Background: Most studies of bilateral arm training (BAT) did not employ a randomized controlled trial design and involved very limited functional training tasks.
Objective: Compare the effects of BAT with control intervention (CI) on motor control and motor performance of the upper extremity and also functional gains in patients with chronic stroke.
Methods: . This 2-group randomized controlled trial with pretreatment and posttreatment measures enrolled 33 stroke patients (mean age = 53.85 years) 6 to 67 months after onset of a first stroke. They received either a BAT program concentrating on both upper extremities moving simultaneously in functional tasks by symmetric patterns or CI (control treatment) for 2 hours on weekdays for 3 weeks. Outcome measures included kinematic analyses assessing motor control strategies for unilateral and bimanual reaching and clinical measures involving the Fugl-Meyer Assessment (FMA) of motor-impairment severity and the Functional Independence Measure (FIM) and the Motor Activity Log (MAL) evaluating functional ability.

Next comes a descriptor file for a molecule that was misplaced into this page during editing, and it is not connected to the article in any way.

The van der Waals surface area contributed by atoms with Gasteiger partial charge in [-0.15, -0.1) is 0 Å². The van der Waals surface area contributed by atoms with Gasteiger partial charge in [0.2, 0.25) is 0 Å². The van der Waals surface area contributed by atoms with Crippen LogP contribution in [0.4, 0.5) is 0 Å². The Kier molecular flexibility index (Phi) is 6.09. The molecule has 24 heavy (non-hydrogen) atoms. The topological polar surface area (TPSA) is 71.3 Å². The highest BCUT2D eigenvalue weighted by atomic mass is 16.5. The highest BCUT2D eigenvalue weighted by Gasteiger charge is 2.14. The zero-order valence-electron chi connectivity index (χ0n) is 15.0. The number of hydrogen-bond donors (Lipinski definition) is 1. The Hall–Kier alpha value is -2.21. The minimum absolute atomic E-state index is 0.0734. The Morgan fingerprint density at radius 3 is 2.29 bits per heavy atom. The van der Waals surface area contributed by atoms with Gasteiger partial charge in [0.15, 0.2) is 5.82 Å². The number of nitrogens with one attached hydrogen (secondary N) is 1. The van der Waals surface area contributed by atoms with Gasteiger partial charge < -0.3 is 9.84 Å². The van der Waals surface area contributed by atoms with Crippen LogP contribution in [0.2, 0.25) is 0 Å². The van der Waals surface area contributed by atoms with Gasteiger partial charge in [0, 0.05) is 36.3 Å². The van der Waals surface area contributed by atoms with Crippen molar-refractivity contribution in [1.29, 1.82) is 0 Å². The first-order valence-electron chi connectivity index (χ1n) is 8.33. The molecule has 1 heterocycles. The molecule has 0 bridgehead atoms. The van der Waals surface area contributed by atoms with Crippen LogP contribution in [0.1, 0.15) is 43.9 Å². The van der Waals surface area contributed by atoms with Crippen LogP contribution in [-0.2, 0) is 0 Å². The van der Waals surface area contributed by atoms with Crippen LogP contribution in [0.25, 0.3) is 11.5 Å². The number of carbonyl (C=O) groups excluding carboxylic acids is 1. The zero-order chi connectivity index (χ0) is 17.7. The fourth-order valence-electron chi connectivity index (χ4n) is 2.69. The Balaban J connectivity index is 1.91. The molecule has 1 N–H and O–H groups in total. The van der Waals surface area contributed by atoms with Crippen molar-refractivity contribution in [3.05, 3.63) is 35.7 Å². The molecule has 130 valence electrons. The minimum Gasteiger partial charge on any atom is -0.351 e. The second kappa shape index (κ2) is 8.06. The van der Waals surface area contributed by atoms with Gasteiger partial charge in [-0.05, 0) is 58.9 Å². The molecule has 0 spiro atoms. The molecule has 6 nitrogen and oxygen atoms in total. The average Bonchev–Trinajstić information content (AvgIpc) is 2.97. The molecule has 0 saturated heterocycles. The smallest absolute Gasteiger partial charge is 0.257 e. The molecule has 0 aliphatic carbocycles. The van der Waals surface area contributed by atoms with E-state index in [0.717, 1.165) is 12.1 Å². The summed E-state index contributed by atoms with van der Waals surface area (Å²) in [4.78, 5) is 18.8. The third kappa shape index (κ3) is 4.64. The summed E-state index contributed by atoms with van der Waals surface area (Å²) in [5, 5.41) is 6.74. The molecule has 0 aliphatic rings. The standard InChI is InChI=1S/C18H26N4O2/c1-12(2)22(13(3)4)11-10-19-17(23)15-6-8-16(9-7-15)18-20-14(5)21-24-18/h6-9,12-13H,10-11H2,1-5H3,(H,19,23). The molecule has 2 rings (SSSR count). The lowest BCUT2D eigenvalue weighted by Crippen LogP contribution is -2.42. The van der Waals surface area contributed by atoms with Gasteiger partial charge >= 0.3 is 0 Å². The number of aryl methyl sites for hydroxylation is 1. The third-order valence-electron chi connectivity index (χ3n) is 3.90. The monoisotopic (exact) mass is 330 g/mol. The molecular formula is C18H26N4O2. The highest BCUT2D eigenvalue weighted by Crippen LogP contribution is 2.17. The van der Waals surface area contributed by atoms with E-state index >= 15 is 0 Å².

Results: After treatment, the BAT group showed better temporal and spatial efficiency during unilateral and bilateral tasks and less online error correction only during the bilateral task than the control group. The BAT group showed a significantly greater improvement in the FMA than the control group but not in the FIM and MAL.
Conclusions: Relative to CI, BAT improved the spatiotemporal control of the affected arm in both bilateral and unilateral tasks, decreased online corrections to perform bilateral tasks, and reduced motor impairment. These findings support the use of BAT to improve motor control and motor function of the affected upper limb in stroke patients.